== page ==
Five of the most embarrassing uses of FBI resources

A round up of some of the more dubious cases the Bureau’s cracked over the years.

Written by JPat Brown
Edited by Michael Morisy

Earlier this week, we looked at how the FBI spent two years hot on the heels of a bloodthirsty cult, only to find out it didn’t exist. Inspired by this magnificent waste of time and money, we decided to round up some of the more dubious cases the Bureau’s top men have cracked over the years.

5. Figuring out what “Objectivism” is

After J. Edgar Hoover recieved a letter from Ayn Rand praising the FBI director and asking if he was a follower of her Objectivist philosophy, Hoover sent his agents on a fact-finding mission to figure out what the hell “Objectivism” is.

4. Unsuccessfully sabotaging Alfred Hitchcock

Tipped off that an upcoming episode of “Alfred Hitchcock Presents” was going to portray an ex-FBI agent engaged in shady dealings, the Bureau sought squash this potential blemish on their reputation by instructing an ex-FBI to get the script altered by any means necessary.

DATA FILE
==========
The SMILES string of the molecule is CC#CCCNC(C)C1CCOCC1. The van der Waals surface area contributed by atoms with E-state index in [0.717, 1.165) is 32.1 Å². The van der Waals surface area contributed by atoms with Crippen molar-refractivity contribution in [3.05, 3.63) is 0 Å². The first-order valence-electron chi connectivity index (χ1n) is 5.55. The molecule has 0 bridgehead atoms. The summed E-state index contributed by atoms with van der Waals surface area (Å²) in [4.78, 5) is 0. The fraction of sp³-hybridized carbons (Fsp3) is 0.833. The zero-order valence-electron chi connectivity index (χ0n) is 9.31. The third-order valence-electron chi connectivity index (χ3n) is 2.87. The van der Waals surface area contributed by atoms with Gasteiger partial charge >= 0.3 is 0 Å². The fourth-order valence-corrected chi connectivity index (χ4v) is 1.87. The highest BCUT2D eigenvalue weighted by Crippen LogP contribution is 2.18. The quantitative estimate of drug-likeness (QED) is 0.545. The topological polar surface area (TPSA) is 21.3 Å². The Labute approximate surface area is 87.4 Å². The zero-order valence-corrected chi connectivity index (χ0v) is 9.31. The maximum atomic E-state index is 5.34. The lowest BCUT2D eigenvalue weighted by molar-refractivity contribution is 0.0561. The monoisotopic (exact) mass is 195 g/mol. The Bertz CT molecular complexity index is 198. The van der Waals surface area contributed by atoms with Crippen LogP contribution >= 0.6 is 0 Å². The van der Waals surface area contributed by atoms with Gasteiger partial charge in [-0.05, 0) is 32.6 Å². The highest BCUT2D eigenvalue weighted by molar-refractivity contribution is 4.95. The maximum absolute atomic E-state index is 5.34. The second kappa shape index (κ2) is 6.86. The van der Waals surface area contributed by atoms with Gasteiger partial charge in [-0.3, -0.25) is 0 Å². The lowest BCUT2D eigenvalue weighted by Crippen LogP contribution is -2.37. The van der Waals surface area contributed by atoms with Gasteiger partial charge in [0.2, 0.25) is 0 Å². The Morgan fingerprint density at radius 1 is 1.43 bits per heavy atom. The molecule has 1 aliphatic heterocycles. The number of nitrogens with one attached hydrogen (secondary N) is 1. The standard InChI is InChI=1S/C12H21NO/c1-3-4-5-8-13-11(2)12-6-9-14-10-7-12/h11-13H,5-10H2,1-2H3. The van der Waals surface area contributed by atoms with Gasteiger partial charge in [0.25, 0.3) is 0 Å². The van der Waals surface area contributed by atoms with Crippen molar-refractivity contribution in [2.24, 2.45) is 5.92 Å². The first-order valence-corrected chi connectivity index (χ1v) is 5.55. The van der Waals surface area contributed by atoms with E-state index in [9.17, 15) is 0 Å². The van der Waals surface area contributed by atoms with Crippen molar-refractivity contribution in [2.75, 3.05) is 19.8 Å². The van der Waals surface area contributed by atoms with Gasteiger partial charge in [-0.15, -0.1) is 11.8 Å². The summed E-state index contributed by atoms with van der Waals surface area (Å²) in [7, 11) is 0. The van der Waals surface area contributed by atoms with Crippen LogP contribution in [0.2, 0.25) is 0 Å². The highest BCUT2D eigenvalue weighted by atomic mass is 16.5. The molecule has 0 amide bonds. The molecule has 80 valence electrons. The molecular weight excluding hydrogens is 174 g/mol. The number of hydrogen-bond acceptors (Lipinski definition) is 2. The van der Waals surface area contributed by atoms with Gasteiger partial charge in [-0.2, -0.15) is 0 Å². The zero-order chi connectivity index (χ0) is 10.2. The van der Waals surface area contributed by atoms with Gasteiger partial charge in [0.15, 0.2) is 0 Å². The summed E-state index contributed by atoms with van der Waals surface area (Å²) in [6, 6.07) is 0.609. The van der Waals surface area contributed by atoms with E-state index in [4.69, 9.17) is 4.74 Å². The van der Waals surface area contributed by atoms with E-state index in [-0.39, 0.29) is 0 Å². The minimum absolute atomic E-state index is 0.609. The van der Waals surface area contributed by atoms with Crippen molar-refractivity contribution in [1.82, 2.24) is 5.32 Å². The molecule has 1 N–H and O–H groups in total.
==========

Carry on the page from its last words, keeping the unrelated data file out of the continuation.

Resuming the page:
3. Searching for non-existent porn stashes

During their obscenity investigation into Dr. Strangelove screenwriter Terry Southern, agents became obsessed with gaining access to Southern’s legendary - and entirely imaginary - stockpile of smut.

2. Settling a bet with Tom Clancy

After a night drinking with the author, former FBI director William S. Sessions assigned agents to research the veracity of a story Tom Clancy had told. Sessions was later dismissed for misuse of Bureau resources.

1. Determining that mathematicians are into math

After decades of tracking his every move, the only thing the Bureau managed to uncover about mathematician Paul Erdős was that the dude liked math.


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